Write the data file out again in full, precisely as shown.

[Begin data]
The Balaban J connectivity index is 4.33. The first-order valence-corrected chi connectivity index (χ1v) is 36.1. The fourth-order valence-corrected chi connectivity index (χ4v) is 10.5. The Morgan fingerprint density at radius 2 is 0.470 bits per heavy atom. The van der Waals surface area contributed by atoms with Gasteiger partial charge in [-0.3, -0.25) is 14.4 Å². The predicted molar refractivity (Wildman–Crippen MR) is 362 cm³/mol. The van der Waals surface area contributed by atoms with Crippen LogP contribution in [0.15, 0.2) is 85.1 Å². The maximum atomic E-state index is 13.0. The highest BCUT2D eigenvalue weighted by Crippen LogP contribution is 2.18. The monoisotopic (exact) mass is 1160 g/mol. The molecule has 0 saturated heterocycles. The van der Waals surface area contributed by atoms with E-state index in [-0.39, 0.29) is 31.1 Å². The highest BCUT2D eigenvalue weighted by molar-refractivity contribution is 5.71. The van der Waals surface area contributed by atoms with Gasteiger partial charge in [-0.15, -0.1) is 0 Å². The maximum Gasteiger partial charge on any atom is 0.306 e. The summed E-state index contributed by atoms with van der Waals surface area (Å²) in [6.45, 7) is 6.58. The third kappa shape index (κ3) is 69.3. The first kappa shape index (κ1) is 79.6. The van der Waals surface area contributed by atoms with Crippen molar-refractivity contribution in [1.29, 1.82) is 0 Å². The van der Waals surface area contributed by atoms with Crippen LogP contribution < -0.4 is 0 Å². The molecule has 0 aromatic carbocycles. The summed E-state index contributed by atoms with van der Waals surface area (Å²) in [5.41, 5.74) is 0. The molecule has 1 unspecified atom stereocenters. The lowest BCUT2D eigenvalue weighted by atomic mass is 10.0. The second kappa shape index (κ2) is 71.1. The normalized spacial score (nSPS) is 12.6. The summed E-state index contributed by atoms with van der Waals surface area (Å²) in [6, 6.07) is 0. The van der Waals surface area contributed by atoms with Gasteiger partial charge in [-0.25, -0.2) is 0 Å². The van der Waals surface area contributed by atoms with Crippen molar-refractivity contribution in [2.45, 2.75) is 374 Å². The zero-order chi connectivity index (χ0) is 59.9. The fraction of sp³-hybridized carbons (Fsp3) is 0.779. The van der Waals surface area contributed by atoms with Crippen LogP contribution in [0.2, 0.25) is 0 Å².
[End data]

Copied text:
The Balaban J connectivity index is 4.33. The first-order valence-corrected chi connectivity index (χ1v) is 36.1. The fourth-order valence-corrected chi connectivity index (χ4v) is 10.5. The Morgan fingerprint density at radius 2 is 0.470 bits per heavy atom. The van der Waals surface area contributed by atoms with Gasteiger partial charge in [-0.3, -0.25) is 14.4 Å². The predicted molar refractivity (Wildman–Crippen MR) is 362 cm³/mol. The van der Waals surface area contributed by atoms with Crippen LogP contribution in [0.15, 0.2) is 85.1 Å². The maximum atomic E-state index is 13.0. The highest BCUT2D eigenvalue weighted by Crippen LogP contribution is 2.18. The monoisotopic (exact) mass is 1160 g/mol. The molecule has 0 saturated heterocycles. The van der Waals surface area contributed by atoms with E-state index in [-0.39, 0.29) is 31.1 Å². The highest BCUT2D eigenvalue weighted by molar-refractivity contribution is 5.71. The van der Waals surface area contributed by atoms with Gasteiger partial charge in [-0.15, -0.1) is 0 Å². The maximum Gasteiger partial charge on any atom is 0.306 e. The summed E-state index contributed by atoms with van der Waals surface area (Å²) in [6.45, 7) is 6.58. The third kappa shape index (κ3) is 69.3. The first kappa shape index (κ1) is 79.6. The van der Waals surface area contributed by atoms with Crippen molar-refractivity contribution in [1.29, 1.82) is 0 Å². The van der Waals surface area contributed by atoms with Crippen LogP contribution < -0.4 is 0 Å². The molecule has 0 aromatic carbocycles. The summed E-state index contributed by atoms with van der Waals surface area (Å²) in [5.41, 5.74) is 0. The molecule has 1 unspecified atom stereocenters. The lowest BCUT2D eigenvalue weighted by atomic mass is 10.0. The second kappa shape index (κ2) is 71.1. The normalized spacial score (nSPS) is 12.6. The summed E-state index contributed by atoms with van der Waals surface area (Å²) in [6, 6.07) is 0. The van der Waals surface area contributed by atoms with Gasteiger partial charge in [-0.25, -0.2) is 0 Å². The van der Waals surface area contributed by atoms with Crippen molar-refractivity contribution in [2.45, 2.75) is 374 Å². The zero-order chi connectivity index (χ0) is 59.9. The fraction of sp³-hybridized carbons (Fsp3) is 0.779. The van der Waals surface area contributed by atoms with Crippen LogP contribution in [0.2, 0.25) is 0 Å².